“And You May Ask Yourself – Well, How Did I Get Here?”

By: Paul DiSclafani

Aaron Doster / AP

Aaron Doster / AP

If you’ve ever gotten song lyrics stuck in your head, all season long I’ve been hearing the lyrics for “Once In a Lifetime”. In the words of the Talking Head’s David Byrne, “And you may ask yourself-Well, how did I get here?”

Listen to “Once In A Life Time” while you enjoy this article.

How did we get here, Mets fans?

Can you believe that the Mets – Our Mets – are in the National League Championship Series? Last night at Citi Field was electric despite the chilly weather.  I was part of the crowd waving bright orange rally towels and standing up, screaming on almost every pitch.  Quite a different atmosphere from a warm Tuesday night in June against the Marlins, no?

citi field 101715

Playoff baseball in New York knows no equal, especially when it came quite unexpectedly. Back in April, we Mets fans were cautiously optimistic about competing in the NL East.  We knew how good the Nationals were (on paper, anyway), but we also knew how good the Mets pitching staff could be.  But we all know what happens to this team – our team – when we know how good we could be.  We just aren’t.

Something always happens and this year was no different. Right out of the gate, in Spring Training no less, we found out that Zack Wheeler would miss the next 18 months with Tommy John surgery.

“And you may ask yourself, how do I work this?”

Then Daniel Murphy was hurt all spring and had only 21 AB’s. Our closer, Jennry Mejia is then suspended 80 games for PED use and we have to use our primary set up guy, Jeurys Familia to close out games.  Our bullpen was already going to be a weak link, now this?  Sheesh…

david byrne

“Same as it ever was… same as it ever was … same as it ever was …”

No problem, we open the season in Washington and take two out of three to make everyone happy again, only to drop two out of three in Atlanta. We won the home opener (don’t we always?) and then got to see Matt Harvey in person for the first time.  During the game, Captain David Wright pulled up lame sliding into second base with a hamstring injury.  All summer we all became junior orthopedic surgeons and learned much more about spinal stenosis than we ever cared to know and didn’t see Wright in uniform again until the middle of August.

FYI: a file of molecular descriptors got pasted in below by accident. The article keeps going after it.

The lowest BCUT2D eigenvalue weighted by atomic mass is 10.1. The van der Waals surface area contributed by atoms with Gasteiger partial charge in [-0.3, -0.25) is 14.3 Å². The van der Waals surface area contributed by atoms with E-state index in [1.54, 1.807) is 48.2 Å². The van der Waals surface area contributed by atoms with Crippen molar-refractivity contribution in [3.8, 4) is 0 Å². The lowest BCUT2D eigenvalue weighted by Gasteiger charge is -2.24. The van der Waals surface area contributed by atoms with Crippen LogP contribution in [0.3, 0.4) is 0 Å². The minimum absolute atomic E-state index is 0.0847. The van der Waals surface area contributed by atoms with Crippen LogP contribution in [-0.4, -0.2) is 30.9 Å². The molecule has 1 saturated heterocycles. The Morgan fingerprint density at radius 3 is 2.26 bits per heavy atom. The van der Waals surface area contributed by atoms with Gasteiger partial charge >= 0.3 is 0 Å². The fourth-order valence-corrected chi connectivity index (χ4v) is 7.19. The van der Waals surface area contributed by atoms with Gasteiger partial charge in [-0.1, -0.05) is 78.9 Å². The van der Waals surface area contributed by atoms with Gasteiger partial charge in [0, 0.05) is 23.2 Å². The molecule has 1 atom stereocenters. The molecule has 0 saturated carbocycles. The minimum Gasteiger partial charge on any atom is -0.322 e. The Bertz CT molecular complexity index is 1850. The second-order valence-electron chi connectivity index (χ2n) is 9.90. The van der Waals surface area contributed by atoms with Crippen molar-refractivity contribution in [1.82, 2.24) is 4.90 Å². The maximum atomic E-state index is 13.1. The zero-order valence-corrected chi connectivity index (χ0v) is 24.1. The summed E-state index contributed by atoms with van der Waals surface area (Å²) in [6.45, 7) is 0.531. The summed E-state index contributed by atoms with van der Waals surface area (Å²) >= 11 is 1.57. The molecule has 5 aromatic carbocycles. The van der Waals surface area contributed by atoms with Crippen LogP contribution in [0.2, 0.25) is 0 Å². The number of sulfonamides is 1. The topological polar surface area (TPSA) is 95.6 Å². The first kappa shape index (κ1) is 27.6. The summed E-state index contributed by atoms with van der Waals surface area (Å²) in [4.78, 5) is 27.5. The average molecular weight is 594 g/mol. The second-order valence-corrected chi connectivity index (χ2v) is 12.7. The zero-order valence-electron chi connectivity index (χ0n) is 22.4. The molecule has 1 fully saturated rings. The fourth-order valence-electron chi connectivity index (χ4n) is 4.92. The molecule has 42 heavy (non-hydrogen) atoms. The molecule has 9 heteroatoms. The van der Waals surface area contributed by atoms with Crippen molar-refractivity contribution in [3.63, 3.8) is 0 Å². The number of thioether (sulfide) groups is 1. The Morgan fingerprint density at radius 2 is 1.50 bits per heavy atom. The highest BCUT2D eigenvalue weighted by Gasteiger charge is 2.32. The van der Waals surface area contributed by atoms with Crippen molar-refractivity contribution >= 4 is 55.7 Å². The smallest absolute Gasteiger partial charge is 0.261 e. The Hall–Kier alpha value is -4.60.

“And you may ask yourself, Am I right? … Am I Wrong?”

Oh sure, we had an incredible 11-game winning streak, then went into Yankee Stadium all high and mighty, ready to take over New York, and spit the bit, losing two out of three and being put back in our place as second class citizens in our own town. A week later, we had lost two out of three in Miami and came home to lose three out of four to the Nationals, going from the euphoria of a 13-3 start to a fairly pedestrian 16-10.  Dillon Gee was 0-2, Jacob deGrom was 2-3 and Jonathan Niese was 2-2.

“Same as it ever was… same as it ever was … same as it ever was …”

And it went that way most of the summer; we would get swept by the Cubs, lose a few, win a few, then sweep the Phillies. We won 5 out of 6, only to lose seven in a row, then win four in a row.  We were keeping our heads above water, treading hard to stay alive and keeping an eye on the prize, as we slowly came to realize something.  The Nationals just weren’t that good.

“Letting the days go by..”

Like everything else in life, it came to a tipping point. We were right there, right on the fringe of catching the Nationals.  They couldn’t put us away and we couldn’t get out of our own way sometimes, but we were still in this thing.  We obviously had the horses once Noah Syndergaard arrived to join Harvey, deGrom and Colon, but we didn’t have the jockeys.

When the Dodgers rolled into town in late July, our cleanup hitter was John Mayberry Jr (batting .165) followed by Eric Campbell (batting .176). Clayton Kershaw, who was 7-6 at the time, took a perfect game into the seventh inning, embarrassing the Mets and forcing GM Sandy Alderson’s hand.

“And you may say to yourself, My God! What have I done?”

You know the rest, Mets fans. The turnaround was so dramatic, so unexpected that we flew past the Nationals before they even knew what hit them.  Within six weeks, just a blip on the baseball season radar, we were preparing for a clinching game for the NL East title.

And last night, with a packed Citi Field, you could feel that energy again. That pure, baseball energy again.  It smelled like October again in Queens.  Suddenly, Cleon Jones bending to one knee to catch that last out in 1969 didn’t seem like it was almost 50 years ago.

cleon jones 1969-2

And there was Keith Hernandez, mustache and all, throwing out the first pitch.  Matt Harvey took the mound and struck out the first two batters he faced, putting a charge into an already electric crowd that was there for one thing only.  To cheer on the orange and blue and remember what October baseball was all about.  That feeling of angst in the pit of your stomach.  As Mike Meyers would say, you are all “fer-klempt”.

We Met fans may not get this feeling too often, but we know it when we see it. And we can feel it.  It’s the postseason and it is always special.

“Same as it ever was… same as it ever was … same as it ever was …”

1969 mets 1

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One comment

  1. Pingback: You Mean I Can Make $25 G’s For My World Series Tickets? « A View From The Bench

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